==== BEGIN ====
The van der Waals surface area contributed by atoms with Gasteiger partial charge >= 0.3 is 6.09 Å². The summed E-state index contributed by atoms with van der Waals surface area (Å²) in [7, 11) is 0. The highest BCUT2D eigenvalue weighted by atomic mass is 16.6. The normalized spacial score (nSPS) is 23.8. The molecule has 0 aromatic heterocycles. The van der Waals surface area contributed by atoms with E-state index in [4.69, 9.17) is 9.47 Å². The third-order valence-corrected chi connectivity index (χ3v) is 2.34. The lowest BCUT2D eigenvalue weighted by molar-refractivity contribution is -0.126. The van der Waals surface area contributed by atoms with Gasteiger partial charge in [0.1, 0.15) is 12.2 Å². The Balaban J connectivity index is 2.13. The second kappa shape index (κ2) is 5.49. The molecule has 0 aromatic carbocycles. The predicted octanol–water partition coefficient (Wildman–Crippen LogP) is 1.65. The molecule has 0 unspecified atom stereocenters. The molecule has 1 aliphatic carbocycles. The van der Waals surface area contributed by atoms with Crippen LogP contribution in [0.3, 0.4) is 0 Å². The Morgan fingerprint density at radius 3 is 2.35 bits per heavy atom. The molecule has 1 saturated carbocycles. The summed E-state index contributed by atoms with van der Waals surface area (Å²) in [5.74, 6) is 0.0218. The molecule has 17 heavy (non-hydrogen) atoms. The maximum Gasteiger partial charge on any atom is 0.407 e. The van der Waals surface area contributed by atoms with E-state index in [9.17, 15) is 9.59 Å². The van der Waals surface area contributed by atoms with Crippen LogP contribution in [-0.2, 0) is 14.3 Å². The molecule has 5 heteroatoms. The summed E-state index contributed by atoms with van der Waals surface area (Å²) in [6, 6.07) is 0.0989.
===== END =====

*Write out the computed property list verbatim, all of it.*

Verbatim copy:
The van der Waals surface area contributed by atoms with Gasteiger partial charge >= 0.3 is 6.09 Å². The summed E-state index contributed by atoms with van der Waals surface area (Å²) in [7, 11) is 0. The highest BCUT2D eigenvalue weighted by atomic mass is 16.6. The normalized spacial score (nSPS) is 23.8. The molecule has 0 aromatic heterocycles. The van der Waals surface area contributed by atoms with E-state index in [4.69, 9.17) is 9.47 Å². The third-order valence-corrected chi connectivity index (χ3v) is 2.34. The lowest BCUT2D eigenvalue weighted by molar-refractivity contribution is -0.126. The van der Waals surface area contributed by atoms with Gasteiger partial charge in [0.1, 0.15) is 12.2 Å². The Balaban J connectivity index is 2.13. The second kappa shape index (κ2) is 5.49. The molecule has 0 aromatic carbocycles. The predicted octanol–water partition coefficient (Wildman–Crippen LogP) is 1.65. The molecule has 0 unspecified atom stereocenters. The molecule has 1 aliphatic carbocycles. The van der Waals surface area contributed by atoms with Crippen LogP contribution in [0.3, 0.4) is 0 Å². The Morgan fingerprint density at radius 3 is 2.35 bits per heavy atom. The molecule has 1 saturated carbocycles. The summed E-state index contributed by atoms with van der Waals surface area (Å²) in [5.74, 6) is 0.0218. The molecule has 17 heavy (non-hydrogen) atoms. The maximum Gasteiger partial charge on any atom is 0.407 e. The van der Waals surface area contributed by atoms with E-state index in [9.17, 15) is 9.59 Å². The van der Waals surface area contributed by atoms with Crippen LogP contribution in [-0.2, 0) is 14.3 Å². The molecule has 5 heteroatoms. The summed E-state index contributed by atoms with van der Waals surface area (Å²) in [6, 6.07) is 0.0989.